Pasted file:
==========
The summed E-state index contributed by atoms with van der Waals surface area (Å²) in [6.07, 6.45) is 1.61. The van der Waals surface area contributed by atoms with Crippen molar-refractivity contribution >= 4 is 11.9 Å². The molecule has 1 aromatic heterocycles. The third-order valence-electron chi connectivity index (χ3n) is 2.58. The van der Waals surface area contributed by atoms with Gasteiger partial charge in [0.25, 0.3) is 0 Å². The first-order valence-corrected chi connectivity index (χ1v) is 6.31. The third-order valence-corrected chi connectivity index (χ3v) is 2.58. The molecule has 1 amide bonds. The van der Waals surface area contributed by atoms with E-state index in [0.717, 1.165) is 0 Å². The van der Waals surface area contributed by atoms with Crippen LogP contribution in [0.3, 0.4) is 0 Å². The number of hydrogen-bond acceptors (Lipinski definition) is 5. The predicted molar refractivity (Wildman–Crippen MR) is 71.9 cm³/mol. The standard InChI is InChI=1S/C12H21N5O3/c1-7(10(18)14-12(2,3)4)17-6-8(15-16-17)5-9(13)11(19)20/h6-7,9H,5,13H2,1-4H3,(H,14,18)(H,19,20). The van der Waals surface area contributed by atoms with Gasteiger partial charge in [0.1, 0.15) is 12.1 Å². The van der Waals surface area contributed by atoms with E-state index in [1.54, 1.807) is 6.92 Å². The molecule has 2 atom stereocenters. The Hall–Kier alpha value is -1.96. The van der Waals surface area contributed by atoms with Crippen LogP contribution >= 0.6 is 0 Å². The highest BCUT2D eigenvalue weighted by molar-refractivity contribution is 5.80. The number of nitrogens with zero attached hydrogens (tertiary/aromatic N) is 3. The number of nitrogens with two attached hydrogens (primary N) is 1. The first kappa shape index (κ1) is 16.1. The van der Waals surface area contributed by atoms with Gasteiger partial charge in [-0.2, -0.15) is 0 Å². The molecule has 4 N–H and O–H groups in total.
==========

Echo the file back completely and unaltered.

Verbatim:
The summed E-state index contributed by atoms with van der Waals surface area (Å²) in [6.07, 6.45) is 1.61. The van der Waals surface area contributed by atoms with Crippen molar-refractivity contribution >= 4 is 11.9 Å². The molecule has 1 aromatic heterocycles. The third-order valence-electron chi connectivity index (χ3n) is 2.58. The van der Waals surface area contributed by atoms with Gasteiger partial charge in [0.25, 0.3) is 0 Å². The first-order valence-corrected chi connectivity index (χ1v) is 6.31. The third-order valence-corrected chi connectivity index (χ3v) is 2.58. The molecule has 1 amide bonds. The van der Waals surface area contributed by atoms with E-state index in [0.717, 1.165) is 0 Å². The van der Waals surface area contributed by atoms with Crippen LogP contribution in [0.3, 0.4) is 0 Å². The number of hydrogen-bond acceptors (Lipinski definition) is 5. The predicted molar refractivity (Wildman–Crippen MR) is 71.9 cm³/mol. The standard InChI is InChI=1S/C12H21N5O3/c1-7(10(18)14-12(2,3)4)17-6-8(15-16-17)5-9(13)11(19)20/h6-7,9H,5,13H2,1-4H3,(H,14,18)(H,19,20). The van der Waals surface area contributed by atoms with Gasteiger partial charge in [0.1, 0.15) is 12.1 Å². The van der Waals surface area contributed by atoms with E-state index in [1.54, 1.807) is 6.92 Å². The molecule has 2 atom stereocenters. The Hall–Kier alpha value is -1.96. The van der Waals surface area contributed by atoms with Crippen LogP contribution >= 0.6 is 0 Å². The highest BCUT2D eigenvalue weighted by molar-refractivity contribution is 5.80. The number of nitrogens with zero attached hydrogens (tertiary/aromatic N) is 3. The number of nitrogens with two attached hydrogens (primary N) is 1. The first kappa shape index (κ1) is 16.1. The van der Waals surface area contributed by atoms with Gasteiger partial charge in [-0.2, -0.15) is 0 Å². The molecule has 4 N–H and O–H groups in total.